Two more cases of Ebola detected in Uganda: WHO
- The dead boy's two family members tested positive for the virus after a visit to neighbouring Democratic Republic of Congo.
- In the DRC, more than 2,000 cases of the highly contagious virus have been registered.
- Eight other people in contact with the family had been tracked down and were being monitored, the health ministry said.
- Uganda has experienced several outbreaks in the past, most recently in 2012, while in 2000 more than 200 people died in an outbreak in the north of the country.
Uganda has confirmed two further cases of Ebola, the World Health Organization (WHO) said Wednesday, after the death of a five-year-old boy in the first spread of a deadly outbreak in neighbouring Democratic Republic of Congo.
"Two more samples were sent to UVRI (Uganda Virus Research Institute) and have tested positive. We, therefore, have three confirmed cases of Ebola in Uganda," the WHO Uganda posted on its Twitter account, citing a briefing from Ugandan Health Minister Ruth Aceng in Kasese in the country's west.
The minister identified the two as the grandmother, 50, and the three-year-old younger brother of the boy who died.
The two family members tested positive for the virus after a visit to neighbouring Democratic Republic of Congo.
In the DRC, more than 2,000 cases of the highly contagious virus have been registered.
Uganda's health ministry said on Tuesday that a woman of Congolese origin, who is married to a Ugandan, had gone with her child and four other family members to take care of her father in the DRC, who later died of Ebola.
"The boy who tested positive for Ebola in Kasese yesterday passed on last night in the isolation unit," a health ministry official told AFP on condition of anonymity.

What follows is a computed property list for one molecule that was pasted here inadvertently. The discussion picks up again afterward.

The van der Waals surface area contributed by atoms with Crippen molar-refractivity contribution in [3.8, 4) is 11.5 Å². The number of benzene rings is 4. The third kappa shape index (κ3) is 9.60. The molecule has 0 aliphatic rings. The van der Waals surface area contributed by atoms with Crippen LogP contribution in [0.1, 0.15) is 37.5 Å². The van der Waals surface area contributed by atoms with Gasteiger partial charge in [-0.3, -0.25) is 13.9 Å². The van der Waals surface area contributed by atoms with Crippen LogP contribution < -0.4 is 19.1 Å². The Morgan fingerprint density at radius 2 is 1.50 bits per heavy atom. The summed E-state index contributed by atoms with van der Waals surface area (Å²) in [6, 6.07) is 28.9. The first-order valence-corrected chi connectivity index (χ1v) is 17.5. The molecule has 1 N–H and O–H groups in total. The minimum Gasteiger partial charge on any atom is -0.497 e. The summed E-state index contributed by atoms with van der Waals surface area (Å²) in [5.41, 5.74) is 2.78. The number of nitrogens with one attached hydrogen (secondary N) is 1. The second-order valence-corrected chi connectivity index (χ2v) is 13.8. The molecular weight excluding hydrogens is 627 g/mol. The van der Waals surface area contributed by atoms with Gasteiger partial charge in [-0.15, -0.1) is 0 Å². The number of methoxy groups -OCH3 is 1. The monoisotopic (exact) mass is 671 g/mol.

"The minister for health will be briefing the country about the death of the boy and arrangements to bury the body."
The official said the child was likely to be buried Wednesday.
DRC Health Minister Oly Ilunga Kalenga said the family were placed in isolation after being identified as in contact with an Ebola patient.
"During the isolation, some family members crossed into Uganda. As soon as they crossed, we contacted the Ugandan authorities," he told AFP in an interview Wednesday.
Uganda's health ministry said the family members had been identified and were placed in isolation in Bwera, a town near the border with DRC.
Eight other people in contact with the family had been tracked down and were being monitored, the health ministry said.
East Africa has been on high alert since the outbreak in the eastern DRC.
According to the WHO, Uganda vaccinated nearly 4,700 health workers in 165 facilities with an experimental drug designed to protect them against the virus.
South Sudan has also declared a state of alert and vaccinated health workers.
Uganda has experienced several outbreaks in the past, most recently in 2012, while in 2000 more than 200 people died in an outbreak in the north of the country.
The Red Cross said it was scaling up efforts to contain the spread of the virus since it was detected in Uganda.
"This is a worrying development, but we have been preparing for this day for months now," Robert Kwesiga, Uganda Red Cross Secretary-General, said in a statement Wednesday.
The DRC has struggled to contain the outbreak which was first recorded in North Kivu province and then spread to neighbouring Ituri and has left over 1,300 dead.
Efforts to tackle the crisis have been hampered both by militia attacks on treatment centres and by the hostility of some local people to the medical teams.
Five workers have been killed, according to an AFP tally, and important preventative work, such as vaccination programmes and burials of Ebola victims, has been delayed.
The outbreak is the 10th in Democratic Republic of Congo since the disease was identified in 1976.
It is the worst on record after an epidemic that struck Liberia, Guinea and Sierra Leone between 2014-2016, leaving more than 11,300 people dead.
Ebola is transmitted to people from wild animals and spreads among humans through close contact with the blood, body fluids, secretions or organs of an infected person.